The Center for Austin’s Future, you may recall, is a group founded last year by Ward Tisdale, the former head of the Real Estate Council of Austin, with the support of a bunch of other business folks and former elected officials, including three former mayors.
The group’s objective is to train “future-focused leaders” to run for office. Channeling the tech ethos, the group invites people interested in sorta/kinda/maybe being a candidate someday to apply to an “accelerator” program. As Michael King explained:
The website summarizes: “The ATXelerator™, a tech accelerator-like entity, will seat its first class in January to attract energetic, future-focused political candidates for City of Austin municipal elections or leaders in other areas of city government such as board or commission members.” The corollary hope is to increase voter turnout, “relying on voter analytics, to expand the voting population, especially historically inactive voters.”
Potential candidates will spend eight weeks studying city government, from land use to bonds, and then compete for three positions in a mock election.
KUT’s Audrey McGlitchy described the group’s mission:
In the same way that organizations like Emily’s List prep Democratic women to run for office, ATXelerator is looking for a specific candidate – one who generally espouses the ideals of building environmentally friendly and walkable development through denser construction and a larger variety of housing types.
Indeed, part of the training involved an electric bike ride through the Seaholm district and past Plaza Saltillo –– to gain a sense of appreciation for mixed-use development.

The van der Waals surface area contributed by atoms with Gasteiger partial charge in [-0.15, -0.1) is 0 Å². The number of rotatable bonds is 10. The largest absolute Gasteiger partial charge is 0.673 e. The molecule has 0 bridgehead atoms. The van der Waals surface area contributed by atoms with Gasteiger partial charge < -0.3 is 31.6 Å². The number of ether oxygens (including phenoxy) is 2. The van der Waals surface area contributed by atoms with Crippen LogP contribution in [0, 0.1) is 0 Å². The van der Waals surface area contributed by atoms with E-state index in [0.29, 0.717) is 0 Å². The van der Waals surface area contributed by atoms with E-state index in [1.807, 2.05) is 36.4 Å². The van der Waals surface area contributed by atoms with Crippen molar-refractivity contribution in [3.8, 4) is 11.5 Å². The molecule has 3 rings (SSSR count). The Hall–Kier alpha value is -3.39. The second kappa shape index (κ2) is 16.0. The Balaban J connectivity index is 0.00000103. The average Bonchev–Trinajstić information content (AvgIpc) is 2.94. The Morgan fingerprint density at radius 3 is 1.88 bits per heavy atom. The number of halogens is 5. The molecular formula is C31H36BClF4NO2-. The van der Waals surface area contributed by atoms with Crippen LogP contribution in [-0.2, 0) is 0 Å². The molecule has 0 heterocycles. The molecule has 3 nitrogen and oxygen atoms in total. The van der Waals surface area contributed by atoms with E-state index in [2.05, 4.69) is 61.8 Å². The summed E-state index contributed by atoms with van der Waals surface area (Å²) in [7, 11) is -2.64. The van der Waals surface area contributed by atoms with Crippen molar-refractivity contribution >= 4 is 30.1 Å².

If New Urbanism is their jam, then it totally makes sense that they tried their darndest to knock off Kathie Tovo in favor of CAF-trained progressive candidate Danielle Skidmore. Their support for Pio Renteria and Natasha Harper-Madison is similarly intuitive.
But what doesn’t make sense is that they are supporting Frank Ward, who said that allowing more density in single-family areas would “destroy the character of a lot of our existing neighborhoods.” Especially since Ward’s opponent, Paige Ellis, has emphasized her support for more density and transit-oriented development.
Reasoned one urbanist activist: “My gut is that there are a lot of business type Republicans involved and that they simply don’t align perfectly with urbanists, while still wanting to capitalize on urbanist energy. Also there’s that Ward/Ward name synergy.”
The funny thing is, despite the urbanist spiel that Tisdale fed the media about the organization earlier this year, the group’s website doesn’t really line up with that identity at all. The “issues” section says nothing about land use, environmentalism, affordable housing, public transit, walkability. It instead offers a few shallow talking points that could have easily been ripped from a Republican brochure:
Besides perhaps the last bullet under Accountability, there’s nothing on that list that Don Zimmerman would disagree with.
I got Tisdale on the phone and he tells me not to put too much stock in the website, which he said he plans to update soon. He also says that he believes that Ward’s position on development may have been misunderstood and mischaracterized based on one quote he made in a KXAN interview (that is indeed where I drew my conclusion from).
Asked why they prefer Ward to Ellis, Tisdale emphasized that the group aims to support centrist government that includes a variety of political perspectives that better-reflect the community. To that end, he thinks it would benefit Council to have at least one right-of-center voice.